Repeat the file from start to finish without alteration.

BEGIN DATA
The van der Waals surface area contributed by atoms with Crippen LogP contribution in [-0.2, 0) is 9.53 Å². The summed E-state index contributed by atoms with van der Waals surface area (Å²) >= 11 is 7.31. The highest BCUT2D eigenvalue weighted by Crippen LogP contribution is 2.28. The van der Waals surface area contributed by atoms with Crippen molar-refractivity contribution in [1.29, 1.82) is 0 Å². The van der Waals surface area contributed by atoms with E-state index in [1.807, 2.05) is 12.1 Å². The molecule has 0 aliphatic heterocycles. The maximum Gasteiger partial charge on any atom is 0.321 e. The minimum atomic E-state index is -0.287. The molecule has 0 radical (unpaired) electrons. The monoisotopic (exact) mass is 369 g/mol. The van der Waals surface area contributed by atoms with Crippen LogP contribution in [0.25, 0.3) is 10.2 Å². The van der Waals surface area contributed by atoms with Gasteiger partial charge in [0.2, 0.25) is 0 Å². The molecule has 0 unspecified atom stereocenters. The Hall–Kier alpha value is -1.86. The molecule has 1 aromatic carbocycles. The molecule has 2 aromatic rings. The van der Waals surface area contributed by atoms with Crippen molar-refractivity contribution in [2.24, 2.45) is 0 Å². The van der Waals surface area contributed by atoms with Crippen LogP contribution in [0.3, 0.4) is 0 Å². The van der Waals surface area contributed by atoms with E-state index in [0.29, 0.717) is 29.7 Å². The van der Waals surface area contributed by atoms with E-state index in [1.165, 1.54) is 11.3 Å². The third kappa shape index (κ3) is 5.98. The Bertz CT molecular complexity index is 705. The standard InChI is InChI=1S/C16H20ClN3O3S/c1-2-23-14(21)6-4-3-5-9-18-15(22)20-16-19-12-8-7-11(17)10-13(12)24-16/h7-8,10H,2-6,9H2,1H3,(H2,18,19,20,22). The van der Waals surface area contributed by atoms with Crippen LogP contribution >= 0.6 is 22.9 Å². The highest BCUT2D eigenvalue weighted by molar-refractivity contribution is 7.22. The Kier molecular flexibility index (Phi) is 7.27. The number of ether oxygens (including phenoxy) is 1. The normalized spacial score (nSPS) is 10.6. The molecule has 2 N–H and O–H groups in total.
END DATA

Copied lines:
The van der Waals surface area contributed by atoms with Crippen LogP contribution in [-0.2, 0) is 9.53 Å². The summed E-state index contributed by atoms with van der Waals surface area (Å²) >= 11 is 7.31. The highest BCUT2D eigenvalue weighted by Crippen LogP contribution is 2.28. The van der Waals surface area contributed by atoms with Crippen molar-refractivity contribution in [1.29, 1.82) is 0 Å². The van der Waals surface area contributed by atoms with E-state index in [1.807, 2.05) is 12.1 Å². The molecule has 0 aliphatic heterocycles. The maximum Gasteiger partial charge on any atom is 0.321 e. The minimum atomic E-state index is -0.287. The molecule has 0 radical (unpaired) electrons. The monoisotopic (exact) mass is 369 g/mol. The van der Waals surface area contributed by atoms with Crippen LogP contribution in [0.25, 0.3) is 10.2 Å². The van der Waals surface area contributed by atoms with Gasteiger partial charge in [0.2, 0.25) is 0 Å². The molecule has 0 unspecified atom stereocenters. The Hall–Kier alpha value is -1.86. The molecule has 1 aromatic carbocycles. The molecule has 2 aromatic rings. The van der Waals surface area contributed by atoms with Crippen molar-refractivity contribution in [2.24, 2.45) is 0 Å². The van der Waals surface area contributed by atoms with Crippen LogP contribution in [0.3, 0.4) is 0 Å². The van der Waals surface area contributed by atoms with E-state index in [0.29, 0.717) is 29.7 Å². The van der Waals surface area contributed by atoms with E-state index in [1.165, 1.54) is 11.3 Å². The third kappa shape index (κ3) is 5.98. The Bertz CT molecular complexity index is 705. The standard InChI is InChI=1S/C16H20ClN3O3S/c1-2-23-14(21)6-4-3-5-9-18-15(22)20-16-19-12-8-7-11(17)10-13(12)24-16/h7-8,10H,2-6,9H2,1H3,(H2,18,19,20,22). The van der Waals surface area contributed by atoms with Crippen LogP contribution >= 0.6 is 22.9 Å². The highest BCUT2D eigenvalue weighted by molar-refractivity contribution is 7.22. The Kier molecular flexibility index (Phi) is 7.27. The number of ether oxygens (including phenoxy) is 1. The normalized spacial score (nSPS) is 10.6. The molecule has 2 N–H and O–H groups in total.